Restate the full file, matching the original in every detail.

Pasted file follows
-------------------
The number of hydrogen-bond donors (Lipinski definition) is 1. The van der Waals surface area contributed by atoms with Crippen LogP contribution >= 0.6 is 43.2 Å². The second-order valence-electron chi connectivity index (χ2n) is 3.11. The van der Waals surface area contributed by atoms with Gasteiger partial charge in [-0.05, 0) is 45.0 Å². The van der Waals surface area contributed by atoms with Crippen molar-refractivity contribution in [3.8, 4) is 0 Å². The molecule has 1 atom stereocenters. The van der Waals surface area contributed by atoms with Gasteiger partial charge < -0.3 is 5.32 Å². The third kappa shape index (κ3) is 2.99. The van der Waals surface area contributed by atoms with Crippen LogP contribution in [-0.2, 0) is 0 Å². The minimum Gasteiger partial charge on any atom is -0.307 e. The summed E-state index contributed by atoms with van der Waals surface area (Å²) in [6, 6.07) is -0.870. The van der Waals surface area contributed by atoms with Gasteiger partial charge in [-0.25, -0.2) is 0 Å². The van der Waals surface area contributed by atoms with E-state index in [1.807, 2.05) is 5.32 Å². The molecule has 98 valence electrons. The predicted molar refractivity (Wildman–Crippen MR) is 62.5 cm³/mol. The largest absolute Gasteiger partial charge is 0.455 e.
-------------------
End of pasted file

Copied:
The number of hydrogen-bond donors (Lipinski definition) is 1. The van der Waals surface area contributed by atoms with Crippen LogP contribution >= 0.6 is 43.2 Å². The second-order valence-electron chi connectivity index (χ2n) is 3.11. The van der Waals surface area contributed by atoms with Gasteiger partial charge in [-0.05, 0) is 45.0 Å². The van der Waals surface area contributed by atoms with Crippen molar-refractivity contribution in [3.8, 4) is 0 Å². The molecule has 1 atom stereocenters. The van der Waals surface area contributed by atoms with Gasteiger partial charge < -0.3 is 5.32 Å². The third kappa shape index (κ3) is 2.99. The van der Waals surface area contributed by atoms with Crippen LogP contribution in [-0.2, 0) is 0 Å². The minimum Gasteiger partial charge on any atom is -0.307 e. The summed E-state index contributed by atoms with van der Waals surface area (Å²) in [6, 6.07) is -0.870. The van der Waals surface area contributed by atoms with Gasteiger partial charge in [-0.25, -0.2) is 0 Å². The van der Waals surface area contributed by atoms with E-state index in [1.807, 2.05) is 5.32 Å². The molecule has 98 valence electrons. The predicted molar refractivity (Wildman–Crippen MR) is 62.5 cm³/mol. The largest absolute Gasteiger partial charge is 0.455 e.